Andrew Cooke | Contents | Latest | RSS | Previous | Next


Welcome to my blog, which was once a mailing list of the same name and is still generated by mail. Please reply via the "comment" links.

Always interested in offers/projects/new ideas. Eclectic experience in fields like: numerical computing; Python web; Java enterprise; functional languages; GPGPU; SQL databases; etc. Based in Santiago, Chile; telecommute worldwide. CV; email.

Personal Projects

Choochoo Training Diary

Last 100 entries

© 2006-2017 Andrew Cooke (site) / post authors (content).

Debugging A Hung (Spinning) Python Process

From: andrew cooke <andrew@...>

Date: Mon, 31 May 2010 09:46:01 -0400

I left a Python script running at the client's, overnight, expecting
everything to be ready in the morning.  But when I checked next day the CPU
was pegged at 100% and the log indicated no progress since 1am.  Clearly the
Python code had a bug and was "spinning" in a tight loop.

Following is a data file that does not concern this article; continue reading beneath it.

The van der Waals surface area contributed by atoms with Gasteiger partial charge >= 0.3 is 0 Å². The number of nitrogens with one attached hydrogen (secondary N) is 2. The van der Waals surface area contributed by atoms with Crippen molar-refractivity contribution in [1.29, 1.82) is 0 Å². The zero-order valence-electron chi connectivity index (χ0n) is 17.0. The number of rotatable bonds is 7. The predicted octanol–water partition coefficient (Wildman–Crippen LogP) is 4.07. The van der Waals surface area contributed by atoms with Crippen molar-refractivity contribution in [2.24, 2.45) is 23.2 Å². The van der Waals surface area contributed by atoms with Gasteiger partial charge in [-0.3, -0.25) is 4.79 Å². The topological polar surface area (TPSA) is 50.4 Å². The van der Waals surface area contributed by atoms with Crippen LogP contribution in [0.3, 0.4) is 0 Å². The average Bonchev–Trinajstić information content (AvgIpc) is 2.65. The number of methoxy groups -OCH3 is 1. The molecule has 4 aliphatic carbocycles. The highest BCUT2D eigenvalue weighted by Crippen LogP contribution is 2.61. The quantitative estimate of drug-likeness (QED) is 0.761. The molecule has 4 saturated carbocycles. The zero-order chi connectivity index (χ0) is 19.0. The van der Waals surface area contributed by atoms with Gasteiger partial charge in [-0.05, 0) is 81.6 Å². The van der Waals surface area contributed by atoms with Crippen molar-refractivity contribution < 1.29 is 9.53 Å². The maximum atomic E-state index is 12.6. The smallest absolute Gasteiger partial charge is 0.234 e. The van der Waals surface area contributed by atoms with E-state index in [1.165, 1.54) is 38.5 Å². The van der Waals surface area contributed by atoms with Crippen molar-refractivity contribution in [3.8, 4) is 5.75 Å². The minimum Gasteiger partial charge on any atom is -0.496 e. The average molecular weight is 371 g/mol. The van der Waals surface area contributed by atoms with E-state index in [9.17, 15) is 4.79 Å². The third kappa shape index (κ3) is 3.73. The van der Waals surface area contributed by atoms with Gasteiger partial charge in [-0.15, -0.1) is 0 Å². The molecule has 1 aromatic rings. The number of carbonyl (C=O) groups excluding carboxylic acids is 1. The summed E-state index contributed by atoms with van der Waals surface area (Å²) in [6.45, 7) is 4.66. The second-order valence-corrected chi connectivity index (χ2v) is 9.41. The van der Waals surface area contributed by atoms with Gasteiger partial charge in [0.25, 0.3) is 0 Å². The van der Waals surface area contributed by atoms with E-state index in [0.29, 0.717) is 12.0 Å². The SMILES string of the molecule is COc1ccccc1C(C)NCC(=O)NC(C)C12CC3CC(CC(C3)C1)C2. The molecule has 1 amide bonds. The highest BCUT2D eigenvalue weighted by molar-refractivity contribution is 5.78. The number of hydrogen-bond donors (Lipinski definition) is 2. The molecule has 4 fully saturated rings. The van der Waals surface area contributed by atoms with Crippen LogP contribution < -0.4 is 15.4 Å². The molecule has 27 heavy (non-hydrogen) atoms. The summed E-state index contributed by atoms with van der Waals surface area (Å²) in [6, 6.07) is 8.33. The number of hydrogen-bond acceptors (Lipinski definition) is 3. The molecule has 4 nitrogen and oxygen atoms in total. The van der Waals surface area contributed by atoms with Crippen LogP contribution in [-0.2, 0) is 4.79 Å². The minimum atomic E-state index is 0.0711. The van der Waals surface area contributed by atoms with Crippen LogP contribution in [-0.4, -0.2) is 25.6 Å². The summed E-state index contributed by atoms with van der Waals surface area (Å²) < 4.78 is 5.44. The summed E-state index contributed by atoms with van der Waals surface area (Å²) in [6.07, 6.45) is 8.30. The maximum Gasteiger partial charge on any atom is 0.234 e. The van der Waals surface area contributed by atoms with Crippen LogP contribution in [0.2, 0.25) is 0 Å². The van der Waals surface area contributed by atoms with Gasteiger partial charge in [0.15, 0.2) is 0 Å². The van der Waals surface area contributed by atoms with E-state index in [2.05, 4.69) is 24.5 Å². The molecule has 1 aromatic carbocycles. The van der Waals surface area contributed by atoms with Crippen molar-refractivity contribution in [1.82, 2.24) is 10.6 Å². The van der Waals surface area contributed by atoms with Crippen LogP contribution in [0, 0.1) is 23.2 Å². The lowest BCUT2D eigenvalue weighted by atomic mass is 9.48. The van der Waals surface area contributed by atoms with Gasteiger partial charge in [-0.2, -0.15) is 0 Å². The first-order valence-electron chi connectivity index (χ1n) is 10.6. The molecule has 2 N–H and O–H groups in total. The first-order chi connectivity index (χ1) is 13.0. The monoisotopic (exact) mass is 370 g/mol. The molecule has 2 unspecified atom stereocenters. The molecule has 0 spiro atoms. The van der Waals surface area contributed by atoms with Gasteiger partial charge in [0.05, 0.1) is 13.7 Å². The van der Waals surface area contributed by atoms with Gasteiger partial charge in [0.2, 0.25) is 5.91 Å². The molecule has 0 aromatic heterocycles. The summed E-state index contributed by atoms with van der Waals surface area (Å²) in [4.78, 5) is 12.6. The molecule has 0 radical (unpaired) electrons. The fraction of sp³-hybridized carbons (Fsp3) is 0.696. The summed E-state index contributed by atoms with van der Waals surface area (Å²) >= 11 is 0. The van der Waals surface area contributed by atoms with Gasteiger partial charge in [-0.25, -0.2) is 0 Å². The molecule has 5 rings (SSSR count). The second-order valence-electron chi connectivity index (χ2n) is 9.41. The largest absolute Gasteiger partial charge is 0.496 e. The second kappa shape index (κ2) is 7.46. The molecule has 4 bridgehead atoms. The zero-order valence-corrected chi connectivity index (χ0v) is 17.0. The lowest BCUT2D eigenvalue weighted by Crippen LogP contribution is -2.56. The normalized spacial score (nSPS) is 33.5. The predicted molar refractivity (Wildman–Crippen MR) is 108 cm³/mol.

The problem, then, was to find out what code was being executed.  Luckily
there's a very neat solution, that I've used before, that does exactly this.
It's described in an answer by "spiv" at

That describes how to connect gdb to the process ("gdb -p PID") and dump a
Python stack trace ("pystack").  All that you need to do is create a .gdbinit
file with the contents given here -

With a stack trace it was easy to see the error in my code - and it was a
tight loop, and it depended explicitly on the time of day, which is why I had
not seen it before. :o)



From: andrew cooke <andrew@...>

Date: Thu, 31 May 2018 21:16:09 -0400

This is now simpler.

You need to follow the instructions at - basically put

  add-auto-load-safe-path /path/to/checkout

in ~/.gdbinit

Then connect with gdb -p PID and use the commands described in the

There is one extra step for VMs.  You need to link the
in the checkout directory to the bin directory for the virtualenv, and
the name MUST MATCH the python in use (so python-3.5, if used, not
simply python)

For example, ths worked for me:

  ln -s /home/andrew/pkg/Python-3.5.1/ env/bin/


Comment on this post